Displaying 151-165 of 316

Michael Kardos

Michael Kardos (michaelkardos.com) is an associate professor and co-director of the creative program at Mississippi State University. He is the author of the story collection One Last Good Time (Press 53), and the novels The Three-Day Affair, Before He Finds Her, and the forthcoming Bluff, all from the Mysterious Press imprint of Grove Atlantic. His short stories have appeared in The Southern Review, Crazyhorse, Prairie Schooner, and many other magazines and anthologies. His essays about fiction have appeared in The Writer's Chronicle and Writer's Digest. Kardos received his B.A. from Princeton University, his M.F.A. from The Ohio State University, and his Ph.D. from the University of Missouri. Kardos is author of the Bedford text, The Art and Craft of Fiction: A Writer's Guide and a contributor to Bedford's LitBits where he blogs about teaching creative writing.


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Wyn Kelley

Wyn Kelley is a senior lecturer on the Literature Faculty at the Massachusetts Institute of Technology. She is the author of Meville’s City: Literary and Urban Form in Nineteenth-Century New York (1996) and of essays in collections such as Savage Eye: Melville and the Visual Arts (1991); Melville’s Evermoving Dawn: Centennial Essays (1997); The Cambridge Companion to Herman Melville (1998); Ungraspable Phantom: Essays on Moby-Dick (2006); Melville and Women (2006); and Hawthorne and Melville: Writing Relationship (2007). She has edited Blackwell Publisher’s A Companion to Herman Melville (2006) and coedited, with Jill Barnum and Christopher Sten, "Whole Oceans Away": Melville and the Pacific (2006). She serves as associate editor of the Melville Society journal Leviathan and as a founding member of the Melville Society Cultural Project.


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Dorothy M. Kennedy

Dorothy M. Kennedy is a writer and editor whose articles and reviews have ppeared in both professional and academic journals. She has taught composition at the University of Michigan and Ohio University and, with X. J. Kennedy, is the recipient of the NCTE Teacher's Choice Award for Knock at a Star: A Child's Introduction to Poetry.


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X. J. Kennedy

X. J. Kennedy is an acclaimed poet, children’s author, college teacher, and textbook author. He has taught freshman composition at the University of Michigan; the University of North Carolina, Greensboro; and Tufts University. Since 1966, more than 2 million students have treasured his introductory literature texts and The Bedford Reader, coedited with Dorothy M. Kennedy and Jane E. Aaron, now in its ninth edition.


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Catherine Keohane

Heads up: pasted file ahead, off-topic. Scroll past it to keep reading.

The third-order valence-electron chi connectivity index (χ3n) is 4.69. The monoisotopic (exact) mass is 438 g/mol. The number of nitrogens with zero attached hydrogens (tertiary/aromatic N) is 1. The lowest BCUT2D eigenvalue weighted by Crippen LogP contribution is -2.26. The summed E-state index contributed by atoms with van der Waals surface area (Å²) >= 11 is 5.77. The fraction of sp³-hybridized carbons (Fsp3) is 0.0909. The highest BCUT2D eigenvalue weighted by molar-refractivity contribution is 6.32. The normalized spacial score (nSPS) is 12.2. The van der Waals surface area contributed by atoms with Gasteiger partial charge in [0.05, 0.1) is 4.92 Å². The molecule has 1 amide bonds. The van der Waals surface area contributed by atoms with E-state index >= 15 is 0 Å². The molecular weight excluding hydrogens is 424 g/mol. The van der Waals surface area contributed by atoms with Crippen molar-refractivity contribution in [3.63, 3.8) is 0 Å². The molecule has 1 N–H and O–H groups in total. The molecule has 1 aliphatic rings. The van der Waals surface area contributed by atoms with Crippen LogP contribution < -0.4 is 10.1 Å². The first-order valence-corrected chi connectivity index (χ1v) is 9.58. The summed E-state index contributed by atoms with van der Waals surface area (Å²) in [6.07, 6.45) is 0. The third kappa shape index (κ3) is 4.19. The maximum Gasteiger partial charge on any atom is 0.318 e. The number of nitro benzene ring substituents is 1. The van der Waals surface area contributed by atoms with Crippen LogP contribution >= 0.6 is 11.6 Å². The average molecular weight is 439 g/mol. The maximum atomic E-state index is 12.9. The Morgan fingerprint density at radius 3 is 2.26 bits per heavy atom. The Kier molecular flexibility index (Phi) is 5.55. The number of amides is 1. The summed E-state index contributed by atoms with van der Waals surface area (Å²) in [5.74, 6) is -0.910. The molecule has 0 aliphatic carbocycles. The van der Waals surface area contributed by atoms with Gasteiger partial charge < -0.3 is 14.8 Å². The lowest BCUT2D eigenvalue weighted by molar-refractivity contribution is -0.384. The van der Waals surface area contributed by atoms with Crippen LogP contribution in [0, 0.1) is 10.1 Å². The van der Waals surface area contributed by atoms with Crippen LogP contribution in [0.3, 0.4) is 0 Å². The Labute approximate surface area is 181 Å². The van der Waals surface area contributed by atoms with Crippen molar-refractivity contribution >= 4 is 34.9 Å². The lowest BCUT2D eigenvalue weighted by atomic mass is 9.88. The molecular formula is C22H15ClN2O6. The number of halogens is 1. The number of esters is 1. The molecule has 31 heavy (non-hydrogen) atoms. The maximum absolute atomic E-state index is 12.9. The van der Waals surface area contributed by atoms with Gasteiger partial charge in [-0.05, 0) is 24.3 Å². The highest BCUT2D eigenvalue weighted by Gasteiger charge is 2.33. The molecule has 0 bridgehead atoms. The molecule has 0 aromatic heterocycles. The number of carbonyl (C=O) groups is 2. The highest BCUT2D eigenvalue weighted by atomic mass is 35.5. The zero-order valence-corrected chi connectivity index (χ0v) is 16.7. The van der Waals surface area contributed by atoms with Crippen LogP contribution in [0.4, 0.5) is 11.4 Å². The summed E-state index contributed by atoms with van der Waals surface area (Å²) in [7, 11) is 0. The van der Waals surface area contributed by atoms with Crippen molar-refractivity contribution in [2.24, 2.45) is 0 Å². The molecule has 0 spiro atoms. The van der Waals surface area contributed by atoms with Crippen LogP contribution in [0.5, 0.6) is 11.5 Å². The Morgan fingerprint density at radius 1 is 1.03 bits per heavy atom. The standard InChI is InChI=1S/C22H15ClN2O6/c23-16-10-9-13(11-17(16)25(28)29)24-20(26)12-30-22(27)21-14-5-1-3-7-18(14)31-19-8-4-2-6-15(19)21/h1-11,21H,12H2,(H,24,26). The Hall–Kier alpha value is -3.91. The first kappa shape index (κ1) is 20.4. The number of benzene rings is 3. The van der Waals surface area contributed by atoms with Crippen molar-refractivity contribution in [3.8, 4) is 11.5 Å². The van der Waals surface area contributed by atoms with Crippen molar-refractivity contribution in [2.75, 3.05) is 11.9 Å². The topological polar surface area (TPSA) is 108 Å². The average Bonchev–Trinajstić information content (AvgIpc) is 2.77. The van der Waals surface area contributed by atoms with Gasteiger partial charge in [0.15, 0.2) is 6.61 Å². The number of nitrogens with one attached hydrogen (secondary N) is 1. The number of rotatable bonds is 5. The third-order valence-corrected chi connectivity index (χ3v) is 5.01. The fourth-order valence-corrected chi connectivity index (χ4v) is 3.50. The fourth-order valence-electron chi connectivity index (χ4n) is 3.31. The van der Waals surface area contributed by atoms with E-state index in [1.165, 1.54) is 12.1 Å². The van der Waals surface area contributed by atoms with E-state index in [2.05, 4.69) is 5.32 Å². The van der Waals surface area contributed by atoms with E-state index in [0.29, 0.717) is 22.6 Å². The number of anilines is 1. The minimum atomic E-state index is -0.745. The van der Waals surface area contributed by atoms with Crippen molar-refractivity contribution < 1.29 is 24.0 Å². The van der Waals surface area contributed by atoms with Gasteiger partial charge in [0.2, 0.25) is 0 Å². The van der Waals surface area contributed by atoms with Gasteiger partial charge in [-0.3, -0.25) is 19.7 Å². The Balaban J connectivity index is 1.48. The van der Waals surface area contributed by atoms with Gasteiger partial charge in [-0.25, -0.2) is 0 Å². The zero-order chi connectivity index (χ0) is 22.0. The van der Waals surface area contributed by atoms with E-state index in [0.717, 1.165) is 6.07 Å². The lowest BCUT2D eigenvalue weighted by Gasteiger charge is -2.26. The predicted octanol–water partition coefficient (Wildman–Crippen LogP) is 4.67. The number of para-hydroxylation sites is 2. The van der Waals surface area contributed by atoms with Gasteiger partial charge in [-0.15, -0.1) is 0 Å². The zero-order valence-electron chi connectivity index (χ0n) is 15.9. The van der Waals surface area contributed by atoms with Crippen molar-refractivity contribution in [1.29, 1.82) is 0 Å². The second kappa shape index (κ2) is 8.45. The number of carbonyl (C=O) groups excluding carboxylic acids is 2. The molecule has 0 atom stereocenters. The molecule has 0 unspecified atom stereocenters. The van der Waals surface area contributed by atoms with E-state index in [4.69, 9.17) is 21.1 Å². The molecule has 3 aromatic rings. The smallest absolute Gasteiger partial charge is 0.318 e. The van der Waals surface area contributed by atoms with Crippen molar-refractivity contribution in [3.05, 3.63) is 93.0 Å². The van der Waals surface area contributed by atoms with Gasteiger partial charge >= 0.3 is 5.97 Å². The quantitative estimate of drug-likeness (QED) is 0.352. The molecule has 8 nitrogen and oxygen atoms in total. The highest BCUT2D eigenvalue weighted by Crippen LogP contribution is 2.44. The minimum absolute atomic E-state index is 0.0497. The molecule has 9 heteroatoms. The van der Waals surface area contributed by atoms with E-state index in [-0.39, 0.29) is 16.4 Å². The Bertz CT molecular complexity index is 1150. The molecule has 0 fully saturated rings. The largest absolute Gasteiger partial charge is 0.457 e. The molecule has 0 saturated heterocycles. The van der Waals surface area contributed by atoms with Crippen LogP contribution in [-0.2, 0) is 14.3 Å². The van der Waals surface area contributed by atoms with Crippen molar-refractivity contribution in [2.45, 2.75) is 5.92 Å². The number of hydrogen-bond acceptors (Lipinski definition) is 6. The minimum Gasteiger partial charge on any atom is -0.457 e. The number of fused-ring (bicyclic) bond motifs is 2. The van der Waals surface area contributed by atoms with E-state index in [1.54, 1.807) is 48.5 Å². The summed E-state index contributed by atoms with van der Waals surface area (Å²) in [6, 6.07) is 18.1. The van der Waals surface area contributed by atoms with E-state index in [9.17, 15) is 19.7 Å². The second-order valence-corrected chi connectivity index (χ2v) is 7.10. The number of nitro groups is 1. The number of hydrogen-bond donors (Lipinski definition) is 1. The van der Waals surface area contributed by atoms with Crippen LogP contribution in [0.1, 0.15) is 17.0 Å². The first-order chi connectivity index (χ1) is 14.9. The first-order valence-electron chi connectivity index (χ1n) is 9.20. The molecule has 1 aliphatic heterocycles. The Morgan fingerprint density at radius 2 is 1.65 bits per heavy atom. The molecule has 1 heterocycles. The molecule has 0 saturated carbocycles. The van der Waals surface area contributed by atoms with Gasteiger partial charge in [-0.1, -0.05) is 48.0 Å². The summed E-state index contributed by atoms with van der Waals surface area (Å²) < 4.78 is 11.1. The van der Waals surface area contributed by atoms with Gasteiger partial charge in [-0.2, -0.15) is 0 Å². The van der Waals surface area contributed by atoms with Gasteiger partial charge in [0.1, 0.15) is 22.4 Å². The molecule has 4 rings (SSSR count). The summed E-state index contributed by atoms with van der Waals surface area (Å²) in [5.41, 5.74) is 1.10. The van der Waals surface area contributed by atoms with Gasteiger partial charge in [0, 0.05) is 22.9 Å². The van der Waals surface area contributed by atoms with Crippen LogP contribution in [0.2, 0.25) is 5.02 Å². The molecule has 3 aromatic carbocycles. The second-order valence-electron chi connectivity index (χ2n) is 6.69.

Catherine Keohane (B.A., Columbia University; Ph.D., Rutgers University) has taught composition for over twenty years, both at four-year and two-year institutions, working with students at every level. She earned her Ph.D. in English Literature from Rutgers University and now teaches at Montclair State University, having also taught at Bergen Community College. With a background in eighteenth-century literature, Catherine now splits her teaching between composition and literature. At Montclair State, she served as Director for Writing Placement and also participated in a review of the basic writing curriculum, helping to restructure the course and co-authoring a custom textbook. She has published articles in ELH, Writing Program Administration, Studies in the Novel, and Studies in Eighteenth-Century Culture, and has presented papers at conferences including MLA, CCCC, and ASECS. Her scholarship includes literary studies, writing assessment, outcomes assessment, and teaching difficult texts. Catherine sees the goal of college composition classes at all levels as engaging in the crucial work of developing not only students critical reading and writing skills but also their confidence in their ability and right to join in conversation with other writers.


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R. Brandon Kershner

R. Brandon Kershner is Alumni Professor of English at the University of Florida, where he teaches twentieth-century literature, cultural studies, and poetry writing.  In addition to numerous articles, he has published Dylan Thomas: The Poet and His Critics (1997); The Culture of Joyce's Ulysses  (2010);  and Joyce, Bakhtin, and Popular Literature (1989); the latter won the 1990 American Conference for Irish Studies award as the best work of literary criticism in the field.  He has also authored The Twentieth Century Novel: An Introduction, from Bedford/St. Martin’s (1997) and edited Joyce and Popular Culture (1990) and Cultural Studies of James Joyce (2003).  He has also edited the Bedford/St. Martin’s edition of Joyce's Portrait of the Artist as a Young Man (Second Edition, 2006).  He is a member of the Board of Advisory Editors of the James Joyce Quarterly and was recently reelected to the Board of Trustees of the International James Joyce Foundation (1999-2004).


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David E. Kirkland